Danny Alexander in Inverness bypass funding call

Danny Alexander Danny Alexander said government funds would widen Highland Council's options

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The chief secretary to the Treasury has said the Scottish government should help fund Highland Council's West Link.

Danny Alexander, Lib Dem MP for Inverness, Nairn, Badenoch and Strathspey, said the money would widen the council's options for the bypass.

Potentially costing up to £75.5m it would link the A9 and A82 and cross the River Ness and Caledonian Canal.

Transport minister Keith Brown said the UK government had cut Scotland's capital budget by 30%.

He described Mr Alexander's suggestion as "nonsense" given the reduction in funding.

Highland Council has said cheaper options for the West Link could be affordable using money from its own budgets.

The local authority has not been able to secure support for the project from the Scottish government.

Mr Alexander said Scottish government funding would widen options for where the route could go.

He also called for the SNP government to push ahead with funding the eastern end of the bypass linking the A96 Smithton Roundabout to the A9 at Inshes.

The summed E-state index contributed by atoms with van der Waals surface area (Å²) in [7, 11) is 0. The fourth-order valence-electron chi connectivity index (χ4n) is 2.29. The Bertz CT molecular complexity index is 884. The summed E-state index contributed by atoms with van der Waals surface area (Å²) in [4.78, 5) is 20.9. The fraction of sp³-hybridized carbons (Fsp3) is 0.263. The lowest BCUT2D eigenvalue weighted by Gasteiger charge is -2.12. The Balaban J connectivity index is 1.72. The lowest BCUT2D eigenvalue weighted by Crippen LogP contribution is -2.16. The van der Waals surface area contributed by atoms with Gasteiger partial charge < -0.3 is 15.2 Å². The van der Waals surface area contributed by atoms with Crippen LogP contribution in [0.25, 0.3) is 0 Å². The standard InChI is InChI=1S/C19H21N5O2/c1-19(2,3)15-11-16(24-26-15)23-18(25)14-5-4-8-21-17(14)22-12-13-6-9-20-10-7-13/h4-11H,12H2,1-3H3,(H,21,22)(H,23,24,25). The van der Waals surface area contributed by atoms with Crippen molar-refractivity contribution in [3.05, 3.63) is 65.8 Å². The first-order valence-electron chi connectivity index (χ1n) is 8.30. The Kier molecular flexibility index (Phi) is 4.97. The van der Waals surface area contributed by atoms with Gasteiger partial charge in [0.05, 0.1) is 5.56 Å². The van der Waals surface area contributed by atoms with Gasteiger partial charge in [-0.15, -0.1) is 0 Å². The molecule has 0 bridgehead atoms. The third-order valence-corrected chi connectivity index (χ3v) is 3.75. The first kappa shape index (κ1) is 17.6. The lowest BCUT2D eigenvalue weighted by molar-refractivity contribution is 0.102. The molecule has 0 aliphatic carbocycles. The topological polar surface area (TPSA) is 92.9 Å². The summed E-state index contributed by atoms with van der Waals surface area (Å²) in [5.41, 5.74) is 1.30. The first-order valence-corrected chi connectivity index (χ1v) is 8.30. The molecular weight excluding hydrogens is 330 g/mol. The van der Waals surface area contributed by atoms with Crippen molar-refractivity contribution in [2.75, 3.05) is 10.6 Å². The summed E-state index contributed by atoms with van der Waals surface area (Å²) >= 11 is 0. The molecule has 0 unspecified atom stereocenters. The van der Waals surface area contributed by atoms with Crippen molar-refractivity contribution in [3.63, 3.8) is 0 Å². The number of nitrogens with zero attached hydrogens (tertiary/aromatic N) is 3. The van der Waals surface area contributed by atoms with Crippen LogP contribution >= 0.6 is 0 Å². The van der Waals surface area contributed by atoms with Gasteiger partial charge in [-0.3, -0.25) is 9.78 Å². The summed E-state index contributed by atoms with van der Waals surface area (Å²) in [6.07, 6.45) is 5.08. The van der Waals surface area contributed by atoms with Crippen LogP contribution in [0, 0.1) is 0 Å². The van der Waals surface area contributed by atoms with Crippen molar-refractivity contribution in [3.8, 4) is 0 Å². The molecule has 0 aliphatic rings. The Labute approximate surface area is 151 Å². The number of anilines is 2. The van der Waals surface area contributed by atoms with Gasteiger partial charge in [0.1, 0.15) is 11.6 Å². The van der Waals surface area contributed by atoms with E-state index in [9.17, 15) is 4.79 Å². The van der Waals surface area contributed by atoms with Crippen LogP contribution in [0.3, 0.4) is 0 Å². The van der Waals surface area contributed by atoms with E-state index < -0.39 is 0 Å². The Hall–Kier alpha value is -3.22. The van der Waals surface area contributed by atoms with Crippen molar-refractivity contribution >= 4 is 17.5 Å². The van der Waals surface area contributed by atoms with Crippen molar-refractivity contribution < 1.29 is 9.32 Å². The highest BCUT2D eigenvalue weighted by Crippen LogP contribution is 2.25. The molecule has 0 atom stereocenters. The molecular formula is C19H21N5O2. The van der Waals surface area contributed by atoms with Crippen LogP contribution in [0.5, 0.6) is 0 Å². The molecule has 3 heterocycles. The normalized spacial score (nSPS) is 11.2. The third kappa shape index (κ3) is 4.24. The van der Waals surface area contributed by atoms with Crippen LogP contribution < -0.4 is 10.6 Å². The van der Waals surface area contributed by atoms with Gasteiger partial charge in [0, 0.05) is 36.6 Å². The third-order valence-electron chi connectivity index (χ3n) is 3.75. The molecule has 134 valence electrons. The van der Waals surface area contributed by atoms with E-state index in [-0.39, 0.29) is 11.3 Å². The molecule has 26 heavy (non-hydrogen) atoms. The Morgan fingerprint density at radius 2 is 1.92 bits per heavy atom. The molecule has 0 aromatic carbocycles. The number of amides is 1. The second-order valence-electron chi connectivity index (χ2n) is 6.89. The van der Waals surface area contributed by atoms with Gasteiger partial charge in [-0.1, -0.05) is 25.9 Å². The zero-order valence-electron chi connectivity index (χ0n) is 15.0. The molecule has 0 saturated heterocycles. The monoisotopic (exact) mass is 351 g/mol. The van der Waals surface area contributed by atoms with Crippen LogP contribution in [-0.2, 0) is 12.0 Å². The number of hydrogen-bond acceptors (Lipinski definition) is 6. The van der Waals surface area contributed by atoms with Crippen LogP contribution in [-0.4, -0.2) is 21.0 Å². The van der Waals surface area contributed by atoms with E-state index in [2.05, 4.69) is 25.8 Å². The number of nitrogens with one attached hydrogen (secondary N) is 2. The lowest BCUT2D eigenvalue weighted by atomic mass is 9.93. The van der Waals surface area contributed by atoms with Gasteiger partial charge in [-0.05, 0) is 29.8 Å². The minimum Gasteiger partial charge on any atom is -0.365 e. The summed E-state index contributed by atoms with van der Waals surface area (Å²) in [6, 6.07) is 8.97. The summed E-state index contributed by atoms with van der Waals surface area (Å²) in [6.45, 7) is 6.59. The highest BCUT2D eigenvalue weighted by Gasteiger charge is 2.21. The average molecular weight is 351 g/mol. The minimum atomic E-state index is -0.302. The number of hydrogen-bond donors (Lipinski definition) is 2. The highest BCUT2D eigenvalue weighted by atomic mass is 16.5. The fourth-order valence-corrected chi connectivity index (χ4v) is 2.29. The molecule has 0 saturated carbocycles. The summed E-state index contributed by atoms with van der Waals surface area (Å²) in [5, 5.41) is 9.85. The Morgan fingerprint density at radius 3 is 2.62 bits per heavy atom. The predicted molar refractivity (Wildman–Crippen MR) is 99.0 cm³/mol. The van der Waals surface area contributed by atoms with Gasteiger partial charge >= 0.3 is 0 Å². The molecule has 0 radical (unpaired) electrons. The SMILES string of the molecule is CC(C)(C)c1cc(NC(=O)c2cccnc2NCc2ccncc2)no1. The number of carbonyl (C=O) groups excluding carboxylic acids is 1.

Mr Alexander has written to Scottish Infrastructure Minister Alex Neil asking him to use £400m of additional funding from November's UK government Autumn Statement to assist Highland Council.

He said: "There is a positive opportunity to let the council choose the best option for the bypass instead of one of very few options which are affordable if it is forced to proceed alone.

"I hope ministers will give serious consideration to grasping the opportunity - both by contributing to the western link and by bringing forward plans for a new link from the A96 to the A9, serving the planned Beechwood education campus."

But Mr Brown said the MP's suggestion was "absolute nonsense" given that the UK government was cutting Scotland's capital budget.

He added that if Mr Alexander was unhappy with the balance of transport spending, he should take it up with his Liberal Democrat colleagues who voted to spend £500m on the Edinburgh trams against the policy of the SNP government.

Last month, Highland Council said it would re-examine title deeds of land which could be crossed by a planned new road.

It confirmed it was taking the action following suggestions that land at the Bught could be common good land.

Common good campaigner Andy Wightman said last month that BBC research of the title deeds suggested the area should have that status.

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